Me: “Well, they don’t really call her that in the movies. But in the comic book she wears a lot of red.”

Anyway, my wife sat down on the sofa to finish the episode of WandaVision, and then said:

Wife: “We can watch more of this.”
Me: “Really?”

So there you have it; the superheroes beat the Western-in-Space!**** I’ve got a feeling the same will not apply to The Falcon and the Snowman Winter Soldier, but that remains to be determined …

* Yes, we still have a land line. No, I’m not planning to cancel it. It came in very handy that one time.
** An excellent show which never put my wife to sleep—although I personally was scandalized to see contemporary comic books for sale in the rack at a drugstore in the putative 1960s—The Queen’s Gambit makes chess matches seem as tense as gunfights, and the scene where a voice on the phone says “If he goes for the knight, hit him with a king-rook-pawn” packs the same punch as a voice on the radio saying “On your left” in Avengers: Endgame.
*** Even more surprising, she loved the movie Pitch Black, which is why I no longer try to predict what she will or will not like, I just play stuff and we see what happens.
**** See what happened?

5 thoughts on “Not A Review Of “The Mandalorian” and “WandaVision”

  1. We still haven’t cut the cable cord (although no land line for many years) but I should try to add up how much the difference would be if we had streaming services instead of cable tv. My problem is the opposite of yours in that my husband seems incapable of working the Roku device and prefers the convenience of the cable box. He will, however, watch movies on his computer so there is some hope.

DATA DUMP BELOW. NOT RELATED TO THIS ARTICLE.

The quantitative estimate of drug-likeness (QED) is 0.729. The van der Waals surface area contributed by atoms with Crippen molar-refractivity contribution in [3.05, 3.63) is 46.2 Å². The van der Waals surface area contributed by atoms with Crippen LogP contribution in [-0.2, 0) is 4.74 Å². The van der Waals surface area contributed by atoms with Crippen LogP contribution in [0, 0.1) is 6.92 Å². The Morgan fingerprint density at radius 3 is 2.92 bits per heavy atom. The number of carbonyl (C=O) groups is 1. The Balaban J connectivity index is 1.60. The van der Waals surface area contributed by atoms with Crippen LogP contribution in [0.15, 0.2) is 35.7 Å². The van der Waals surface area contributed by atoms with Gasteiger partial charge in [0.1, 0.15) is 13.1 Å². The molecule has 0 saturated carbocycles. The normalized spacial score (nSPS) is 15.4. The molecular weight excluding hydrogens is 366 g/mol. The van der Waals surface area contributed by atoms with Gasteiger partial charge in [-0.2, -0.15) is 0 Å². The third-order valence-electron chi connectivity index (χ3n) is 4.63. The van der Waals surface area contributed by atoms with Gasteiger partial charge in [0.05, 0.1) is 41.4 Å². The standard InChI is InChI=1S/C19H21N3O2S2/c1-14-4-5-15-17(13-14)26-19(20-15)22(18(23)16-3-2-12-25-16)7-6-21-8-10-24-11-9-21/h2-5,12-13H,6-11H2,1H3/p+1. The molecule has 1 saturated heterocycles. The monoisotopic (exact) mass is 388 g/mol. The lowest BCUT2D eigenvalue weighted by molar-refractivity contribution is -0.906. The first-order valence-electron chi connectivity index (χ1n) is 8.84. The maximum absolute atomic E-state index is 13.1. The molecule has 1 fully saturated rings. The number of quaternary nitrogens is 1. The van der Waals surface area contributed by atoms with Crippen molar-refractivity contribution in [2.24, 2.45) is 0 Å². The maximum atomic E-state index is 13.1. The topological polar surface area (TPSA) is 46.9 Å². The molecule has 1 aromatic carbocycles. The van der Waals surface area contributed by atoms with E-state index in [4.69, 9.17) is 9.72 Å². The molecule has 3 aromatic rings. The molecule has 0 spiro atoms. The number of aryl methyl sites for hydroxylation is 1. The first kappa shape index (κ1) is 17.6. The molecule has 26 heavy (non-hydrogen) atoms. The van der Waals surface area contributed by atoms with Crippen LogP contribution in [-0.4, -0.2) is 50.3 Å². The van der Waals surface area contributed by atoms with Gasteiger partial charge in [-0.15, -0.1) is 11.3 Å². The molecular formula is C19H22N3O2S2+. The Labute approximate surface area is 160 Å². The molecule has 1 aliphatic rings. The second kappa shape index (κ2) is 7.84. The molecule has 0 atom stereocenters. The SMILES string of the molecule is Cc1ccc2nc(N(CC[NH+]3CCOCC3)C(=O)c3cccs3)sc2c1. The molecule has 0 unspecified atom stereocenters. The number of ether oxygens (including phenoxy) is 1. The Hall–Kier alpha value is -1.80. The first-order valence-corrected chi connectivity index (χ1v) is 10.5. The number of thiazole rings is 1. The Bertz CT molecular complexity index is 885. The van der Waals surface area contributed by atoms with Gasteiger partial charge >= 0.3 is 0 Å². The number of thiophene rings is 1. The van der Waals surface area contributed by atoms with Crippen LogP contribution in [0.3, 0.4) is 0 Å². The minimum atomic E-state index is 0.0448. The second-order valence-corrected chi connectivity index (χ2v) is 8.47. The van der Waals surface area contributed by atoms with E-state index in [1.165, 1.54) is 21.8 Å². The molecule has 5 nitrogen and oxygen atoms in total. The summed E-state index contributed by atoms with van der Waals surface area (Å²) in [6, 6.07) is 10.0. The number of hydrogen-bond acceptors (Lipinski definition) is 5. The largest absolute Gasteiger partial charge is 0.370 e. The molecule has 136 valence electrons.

2. I loved FireFly. The SciFi (now SyFy) channel butchered its release. I was a fan from the first airing. Old students whose taste I trust really love the Mandalorian. Like your wife I’m not big into shoot ’em up scenes for the sake of shooting things up. If I did I would have loved Farscape more than I did. I quickly tired of its formulaic everything, but Firefly, everything Firefly, from sex to violence, was justified and flowed naturally from the script. I don’t have a favorite character because that was a fabulous ensemble cast.